Phone : (916) 395-2172

Bankruptcy is federal law that provides a way for a person, or a business, to get out from under an oppressive debt load.  There are a number of criteria that a person needs to meet to be able to use bankruptcy law to get rid of their debts.  There are measures to prevent you from abusing the system.  There are several forms of bankruptcy.

The first is “Chapter 7”, often called a “full or liquidation” bankruptcy.  If a person qualifies for Chapter 7, they can get all, or most, of their debts discharged, or cancelled, without having to pay them.  The first criteria for qualifying for a Chapter 7 is a limit on how much income you can have.  If you earn too much, you cannot file a Chapter 7.  The second requirement is that if you own too much, you may have to give up some of that property to pay down your debts before the rest of your debts are discharged.  A reasonable amount of what you own can be “excluded” from the Court being able to take it.  But if you own too much, losing it to the Court may be the price you have to pay to get the rest of your debts discharged.

The process for a Chapter 7 is simple.  We run a credit report against all 3 credit bureaus to identify your debts.  Not all debts are listed on the credit report, so you may have to provide the information on the missing debts.  All debts have to be reported in the bankruptcy, even those that you intend to pay.  You have to take two classes, one before you file, and one after you file.  They are short courses, approximately 1.5 hours, that you take over the internet or by phone. You have to provide detailed information on what you owe, what your income from all sources is, what your expenses are, and what you own.  We use this information to prepare your petition, and file it with the Court.  The Court will notify all your creditors that you are filing bankruptcy, and are not allowed to attempt to collect their debt.  You will meet with a “bankruptcy trustee” about a month after you file.  The meeting is brief and informal.  The trustee is required by law to confirm the information on your petition. If you have property that the Court is allowed to take, the Trustee will take it, and start to pay your creditors.  Otherwise, your creditors are notified that you don’t have any property the Court can take, and they will not be getting anything.  About 60 days after the meeting with the Trustee, you will receive a “Discharge Order” from the court that will cancel your debts.  There are some debts that are not discharged.  If you have a “secured” debt, such as a home mortgage or car loan, if you wish to keep that property, you have to pay the associated debt.  Recent back taxes, child support and spousal support, school loans, and court fines are not discharged.  You will have to make arrangements to pay these debts.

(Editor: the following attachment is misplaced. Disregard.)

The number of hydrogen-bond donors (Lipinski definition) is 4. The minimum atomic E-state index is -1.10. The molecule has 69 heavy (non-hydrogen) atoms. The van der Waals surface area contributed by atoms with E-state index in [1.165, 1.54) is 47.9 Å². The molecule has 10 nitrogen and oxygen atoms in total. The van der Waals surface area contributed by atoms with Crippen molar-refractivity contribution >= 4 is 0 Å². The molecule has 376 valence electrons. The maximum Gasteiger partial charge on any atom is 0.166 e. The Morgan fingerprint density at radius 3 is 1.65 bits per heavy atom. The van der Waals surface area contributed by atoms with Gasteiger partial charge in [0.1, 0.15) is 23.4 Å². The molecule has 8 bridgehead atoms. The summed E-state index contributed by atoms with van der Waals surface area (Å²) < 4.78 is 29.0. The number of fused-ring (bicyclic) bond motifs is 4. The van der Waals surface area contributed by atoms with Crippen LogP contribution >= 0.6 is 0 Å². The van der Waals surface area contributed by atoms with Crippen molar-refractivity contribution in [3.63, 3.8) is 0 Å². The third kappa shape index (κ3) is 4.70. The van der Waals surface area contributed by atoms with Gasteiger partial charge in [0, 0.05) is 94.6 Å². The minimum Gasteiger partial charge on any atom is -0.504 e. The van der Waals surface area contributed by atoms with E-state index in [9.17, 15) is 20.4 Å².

If you earn too much to file a Chapter 7, or do not wish to surrender the property that the Court could take, you can file a Chapter 13 bankruptcy, which is a repayment plan.  The Court reviews your income and expenses, and sets an amount that you will have to pay to Court every month for 3 to 5 years.  These payments are used to pay your creditors.  Ideally, the Court would like to pay off all your debts under this plan.  But if that is not possible, the balance of the debts (other than secured debts) is discharged at the end of your plan.  There are other useful features in a Chapter 13.  If you are behind on your house payments, you have 36 months to bring them current without the lender being able to foreclose on your house.

There is a Chapter 12, which is similar to a Chapter 13, but is intended for farmers or fishermen.

Finally, there is a Chapter 11, which is used by businesses to reorganize their debt.  It provides for workable repayment plans,  conversion of debt into equity (ownership), and other arrangements for dealing with debt.  Small businesses that are deeply in debt may opt for a Chapter 7.

We provide a free initial consultation to determine what your situation is, and what options are available to you, and what the costs will be.  We focus primarily on Chapter 7 cases.  If that is not the best course for you, we can refer you to other attorneys, or recommend alternative measures, such as debt consolidation or debt settlement.